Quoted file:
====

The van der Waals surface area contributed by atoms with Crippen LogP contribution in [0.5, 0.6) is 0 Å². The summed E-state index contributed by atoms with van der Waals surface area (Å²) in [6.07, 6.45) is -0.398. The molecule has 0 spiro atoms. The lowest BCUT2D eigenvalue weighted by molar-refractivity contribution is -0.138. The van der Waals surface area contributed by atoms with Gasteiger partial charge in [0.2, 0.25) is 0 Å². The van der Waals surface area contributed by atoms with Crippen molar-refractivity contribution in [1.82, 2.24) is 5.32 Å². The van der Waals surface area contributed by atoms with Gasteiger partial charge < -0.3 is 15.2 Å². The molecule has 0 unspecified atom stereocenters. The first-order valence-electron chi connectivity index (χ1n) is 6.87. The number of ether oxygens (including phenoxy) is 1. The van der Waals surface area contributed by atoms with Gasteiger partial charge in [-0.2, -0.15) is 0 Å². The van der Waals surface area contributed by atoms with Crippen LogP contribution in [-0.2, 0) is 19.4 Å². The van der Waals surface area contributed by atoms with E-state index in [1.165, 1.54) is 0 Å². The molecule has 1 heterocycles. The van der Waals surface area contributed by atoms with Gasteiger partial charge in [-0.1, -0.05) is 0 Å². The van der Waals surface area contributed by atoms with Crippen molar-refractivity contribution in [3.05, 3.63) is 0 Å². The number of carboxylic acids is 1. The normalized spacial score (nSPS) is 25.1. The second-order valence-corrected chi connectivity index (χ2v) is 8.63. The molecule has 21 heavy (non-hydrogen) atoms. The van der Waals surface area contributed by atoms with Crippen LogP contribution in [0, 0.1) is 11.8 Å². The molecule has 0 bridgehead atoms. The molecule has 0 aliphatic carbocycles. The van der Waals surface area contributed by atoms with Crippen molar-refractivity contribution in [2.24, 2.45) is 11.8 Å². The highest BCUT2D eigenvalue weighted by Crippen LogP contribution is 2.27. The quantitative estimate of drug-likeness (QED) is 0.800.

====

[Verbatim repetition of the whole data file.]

The van der Waals surface area contributed by atoms with Crippen LogP contribution in [0.5, 0.6) is 0 Å². The summed E-state index contributed by atoms with van der Waals surface area (Å²) in [6.07, 6.45) is -0.398. The molecule has 0 spiro atoms. The lowest BCUT2D eigenvalue weighted by molar-refractivity contribution is -0.138. The van der Waals surface area contributed by atoms with Gasteiger partial charge in [0.2, 0.25) is 0 Å². The van der Waals surface area contributed by atoms with Crippen molar-refractivity contribution in [1.82, 2.24) is 5.32 Å². The van der Waals surface area contributed by atoms with Gasteiger partial charge < -0.3 is 15.2 Å². The molecule has 0 unspecified atom stereocenters. The first-order valence-electron chi connectivity index (χ1n) is 6.87. The number of ether oxygens (including phenoxy) is 1. The van der Waals surface area contributed by atoms with Gasteiger partial charge in [-0.2, -0.15) is 0 Å². The van der Waals surface area contributed by atoms with Crippen LogP contribution in [-0.2, 0) is 19.4 Å². The van der Waals surface area contributed by atoms with E-state index in [1.165, 1.54) is 0 Å². The molecule has 1 heterocycles. The van der Waals surface area contributed by atoms with Gasteiger partial charge in [-0.1, -0.05) is 0 Å². The van der Waals surface area contributed by atoms with Crippen molar-refractivity contribution in [3.05, 3.63) is 0 Å². The number of carboxylic acids is 1. The normalized spacial score (nSPS) is 25.1. The second-order valence-corrected chi connectivity index (χ2v) is 8.63. The molecule has 21 heavy (non-hydrogen) atoms. The van der Waals surface area contributed by atoms with Crippen LogP contribution in [0, 0.1) is 11.8 Å². The molecule has 0 bridgehead atoms. The molecule has 0 aliphatic carbocycles. The van der Waals surface area contributed by atoms with Crippen molar-refractivity contribution in [2.24, 2.45) is 11.8 Å². The highest BCUT2D eigenvalue weighted by Crippen LogP contribution is 2.27. The quantitative estimate of drug-likeness (QED) is 0.800.